News / Africa

    Uruguay Blanks South Africa, Swiss Shock Spain in World Cup

    Switzerland's Gelson Fernandes (center) celebrates after scoring against  Spain in Durban, 16 jun 2010
    Switzerland's Gelson Fernandes (center) celebrates after scoring against Spain in Durban, 16 jun 2010

    On a day at football's World Cup when world No. 2 Spain was upset by Switzerland, host South Africa suffered a 3-0 loss to Uruguay.  

    South Africa and Uruguay were the first teams to play their second matches of the month-long tournament.  Both had battled to draws in their Group A openers - South Africa had drawn 1-1 against Mexico and Uruguay had played to a scoreless draw against France.  So all four teams were tied with one point.

    That meant the winner of the South Africa-Uruguay match would take the group lead and a big step toward advancing to the second round.  And it was Uruguay that prevailed, 3-0.

    Diego Forlan was the big star for Uruguay.  It was his 24th-minute long distance strike that temporarily silenced the blaring vuvuzelas of the partisan home crowd in Pretoria.  Then he successfully converted a penalty kick in the 80th minute, a result of a red card against South African goalkeeper (Itumeleng Khune) for tripping an opponent near the goal.

    Playing a man down the rest of the way gave the South Africans little chance to rally and they yielded the third goal to Alvaro Pereira on a close-in header in the dying moments of the match.

    South African fan Sibusisu said the loss was quite disappointing. "We expected the boys to win.  And after everything that the country has gone through in supporting them and doing everything possible that they must win, because they had the 12th player which is fans.  But then, for them to lose like that it was very disappointing," the fan said.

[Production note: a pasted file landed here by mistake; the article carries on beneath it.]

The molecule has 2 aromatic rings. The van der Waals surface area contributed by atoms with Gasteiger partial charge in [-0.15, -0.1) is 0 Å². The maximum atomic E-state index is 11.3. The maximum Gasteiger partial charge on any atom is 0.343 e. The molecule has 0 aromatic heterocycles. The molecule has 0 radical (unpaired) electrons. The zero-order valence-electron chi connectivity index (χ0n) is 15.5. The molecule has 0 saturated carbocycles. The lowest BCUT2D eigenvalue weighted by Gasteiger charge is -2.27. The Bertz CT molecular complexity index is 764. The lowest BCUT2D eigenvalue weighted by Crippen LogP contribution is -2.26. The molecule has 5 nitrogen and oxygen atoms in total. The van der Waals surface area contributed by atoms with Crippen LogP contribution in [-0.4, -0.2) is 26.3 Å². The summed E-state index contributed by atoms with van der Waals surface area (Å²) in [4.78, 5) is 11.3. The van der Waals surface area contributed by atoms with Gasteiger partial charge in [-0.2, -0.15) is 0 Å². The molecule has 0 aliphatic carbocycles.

Another South African fan, Noziphu said she felt fans she has met from everywhere have been routing for her home team. "All of the countries they were wishing for South Africa to win, but South Africa lost, so we don't know what to do now.  We don't know. Ayeeesh!  We are very disappointed," she said.

    Sibusisu said his heart bleeds for his team so he hopes the South Africans can get a better result in their final Group match next week. "It's so sad.  It's so sad at the end of the day, yeah.  It's so sad wearing this T-shirt and thinking you know what, I'm a South African for life, and I will go all-out to support the boys.  But this game is gone, so let's focus on the next game which is France," he said.

    That match is next Tuesday in Bloemfontein.

    Before that, though, France plays Mexico Thursday night in Polokwane. That result will give a clearer picture of what South Africa will need in its final match to reach the second round.

    Earlier Wednesday in Group H, Switzerland shocked world number-two Spain, 1-0, on a goal by Gelson Fernandes in the 52nd minute.  It's only the second loss Spain has suffered in its last 50 matches.

    In the other Group H match, another low-scoring affair, Chile edged Honduras, 1-0, on a goal by Jean Beausejour in the 34th minute.  It was Chile's first World Cup victory in 48 years.

    You May Like

    Mother of IS Supporter: Son Was Peaceful, 'Role Model'

    Somali-American Abdirizak Mohamed Warsame pleaded guilty Thursday to charges of conspiring to provide material support to Islamic State militants

    Factions Shift as Civilians Die in Syrian War

    Scenario likely only to further confuse military situation on ground and potentially worsen humanitarian crisis that already has grown to epic proportions

    Presidential Hopefuls Woo Minorities, Evangelicals

    Four GOP candidates to speak at forum at Bob Jones University in Greenville, South Carolina

    This forum has been closed.
    Comments
         
    There are no comments in this forum. Be first and add one

    By the Numbers

    Featured Videos

    Your JavaScript is turned off or you have an old version of Adobe's Flash Player. Get the latest Flash player.
    Two-thirds of World Faces Water Shortagei
    X
    February 12, 2016 7:31 PM
    Four billion people — or two out of every three on the planet — do not have enough water to meet their basic needs. That is far greater than previously thought, according to a new study that presents a more accurate picture of the problem. As VOA's Rosanne Skirble reports, the findings will help policymakers and the public craft solutions to address the threat.
    Video

    Video Two-thirds of World Faces Water Shortage

    Four billion people — or two out of every three on the planet — do not have enough water to meet their basic needs. That is far greater than previously thought, according to a new study that presents a more accurate picture of the problem. As VOA's Rosanne Skirble reports, the findings will help policymakers and the public craft solutions to address the threat.